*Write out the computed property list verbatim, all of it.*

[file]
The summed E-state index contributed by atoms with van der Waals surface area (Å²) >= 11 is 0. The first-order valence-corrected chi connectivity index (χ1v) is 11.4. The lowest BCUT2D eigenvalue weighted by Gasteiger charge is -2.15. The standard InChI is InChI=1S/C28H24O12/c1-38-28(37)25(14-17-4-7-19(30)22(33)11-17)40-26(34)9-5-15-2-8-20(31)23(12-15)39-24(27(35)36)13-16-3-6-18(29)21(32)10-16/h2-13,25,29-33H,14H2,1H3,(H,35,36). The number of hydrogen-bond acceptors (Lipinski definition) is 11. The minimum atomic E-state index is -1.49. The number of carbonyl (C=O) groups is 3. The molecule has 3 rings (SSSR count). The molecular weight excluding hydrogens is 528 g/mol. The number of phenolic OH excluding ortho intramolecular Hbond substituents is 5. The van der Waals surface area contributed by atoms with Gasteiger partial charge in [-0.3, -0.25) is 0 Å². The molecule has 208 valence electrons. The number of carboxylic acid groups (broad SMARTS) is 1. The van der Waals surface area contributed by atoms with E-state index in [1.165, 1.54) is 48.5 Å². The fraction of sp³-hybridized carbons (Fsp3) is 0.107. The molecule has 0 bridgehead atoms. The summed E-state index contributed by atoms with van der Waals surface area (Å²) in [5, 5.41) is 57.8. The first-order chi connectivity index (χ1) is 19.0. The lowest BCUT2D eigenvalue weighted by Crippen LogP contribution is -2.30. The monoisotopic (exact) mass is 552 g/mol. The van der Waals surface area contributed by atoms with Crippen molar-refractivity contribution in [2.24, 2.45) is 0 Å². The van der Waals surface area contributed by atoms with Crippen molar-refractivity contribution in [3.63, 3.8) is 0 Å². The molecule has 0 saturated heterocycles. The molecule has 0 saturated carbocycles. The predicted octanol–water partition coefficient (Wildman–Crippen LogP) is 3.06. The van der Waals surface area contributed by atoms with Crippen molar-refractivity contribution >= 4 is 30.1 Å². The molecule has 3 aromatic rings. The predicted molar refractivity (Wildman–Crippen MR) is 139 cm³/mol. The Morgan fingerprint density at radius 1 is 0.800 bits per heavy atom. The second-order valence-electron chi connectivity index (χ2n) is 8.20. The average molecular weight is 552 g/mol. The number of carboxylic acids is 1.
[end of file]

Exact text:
The summed E-state index contributed by atoms with van der Waals surface area (Å²) >= 11 is 0. The first-order valence-corrected chi connectivity index (χ1v) is 11.4. The lowest BCUT2D eigenvalue weighted by Gasteiger charge is -2.15. The standard InChI is InChI=1S/C28H24O12/c1-38-28(37)25(14-17-4-7-19(30)22(33)11-17)40-26(34)9-5-15-2-8-20(31)23(12-15)39-24(27(35)36)13-16-3-6-18(29)21(32)10-16/h2-13,25,29-33H,14H2,1H3,(H,35,36). The number of hydrogen-bond acceptors (Lipinski definition) is 11. The minimum atomic E-state index is -1.49. The number of carbonyl (C=O) groups is 3. The molecule has 3 rings (SSSR count). The molecular weight excluding hydrogens is 528 g/mol. The number of phenolic OH excluding ortho intramolecular Hbond substituents is 5. The van der Waals surface area contributed by atoms with Gasteiger partial charge in [-0.3, -0.25) is 0 Å². The molecule has 208 valence electrons. The number of carboxylic acid groups (broad SMARTS) is 1. The van der Waals surface area contributed by atoms with E-state index in [1.165, 1.54) is 48.5 Å². The fraction of sp³-hybridized carbons (Fsp3) is 0.107. The molecule has 0 bridgehead atoms. The summed E-state index contributed by atoms with van der Waals surface area (Å²) in [5, 5.41) is 57.8. The first-order chi connectivity index (χ1) is 19.0. The lowest BCUT2D eigenvalue weighted by Crippen LogP contribution is -2.30. The monoisotopic (exact) mass is 552 g/mol. The van der Waals surface area contributed by atoms with Crippen molar-refractivity contribution in [2.24, 2.45) is 0 Å². The van der Waals surface area contributed by atoms with Crippen molar-refractivity contribution in [3.63, 3.8) is 0 Å². The molecule has 0 saturated heterocycles. The molecule has 0 saturated carbocycles. The predicted octanol–water partition coefficient (Wildman–Crippen LogP) is 3.06. The van der Waals surface area contributed by atoms with Crippen molar-refractivity contribution >= 4 is 30.1 Å². The molecule has 3 aromatic rings. The predicted molar refractivity (Wildman–Crippen MR) is 139 cm³/mol. The Morgan fingerprint density at radius 1 is 0.800 bits per heavy atom. The second-order valence-electron chi connectivity index (χ2n) is 8.20. The average molecular weight is 552 g/mol. The number of carboxylic acids is 1.